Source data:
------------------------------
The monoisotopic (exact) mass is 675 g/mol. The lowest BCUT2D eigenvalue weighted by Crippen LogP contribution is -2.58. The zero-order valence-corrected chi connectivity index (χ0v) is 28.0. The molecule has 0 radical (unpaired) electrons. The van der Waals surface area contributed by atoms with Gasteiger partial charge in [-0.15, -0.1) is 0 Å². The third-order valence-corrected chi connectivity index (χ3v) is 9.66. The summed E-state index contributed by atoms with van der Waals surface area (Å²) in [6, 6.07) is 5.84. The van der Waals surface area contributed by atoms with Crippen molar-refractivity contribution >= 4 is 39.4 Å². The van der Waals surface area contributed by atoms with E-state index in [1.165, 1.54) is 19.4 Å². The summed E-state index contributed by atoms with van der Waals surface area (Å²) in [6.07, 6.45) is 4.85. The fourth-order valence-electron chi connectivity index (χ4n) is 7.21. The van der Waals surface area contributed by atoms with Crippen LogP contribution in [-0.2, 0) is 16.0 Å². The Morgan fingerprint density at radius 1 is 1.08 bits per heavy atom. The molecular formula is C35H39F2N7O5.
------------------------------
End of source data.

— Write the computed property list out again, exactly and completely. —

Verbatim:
The monoisotopic (exact) mass is 675 g/mol. The lowest BCUT2D eigenvalue weighted by Crippen LogP contribution is -2.58. The zero-order valence-corrected chi connectivity index (χ0v) is 28.0. The molecule has 0 radical (unpaired) electrons. The van der Waals surface area contributed by atoms with Gasteiger partial charge in [-0.15, -0.1) is 0 Å². The third-order valence-corrected chi connectivity index (χ3v) is 9.66. The summed E-state index contributed by atoms with van der Waals surface area (Å²) in [6, 6.07) is 5.84. The van der Waals surface area contributed by atoms with Crippen molar-refractivity contribution >= 4 is 39.4 Å². The van der Waals surface area contributed by atoms with E-state index in [1.165, 1.54) is 19.4 Å². The summed E-state index contributed by atoms with van der Waals surface area (Å²) in [6.07, 6.45) is 4.85. The fourth-order valence-electron chi connectivity index (χ4n) is 7.21. The van der Waals surface area contributed by atoms with Crippen LogP contribution in [-0.2, 0) is 16.0 Å². The Morgan fingerprint density at radius 1 is 1.08 bits per heavy atom. The molecular formula is C35H39F2N7O5.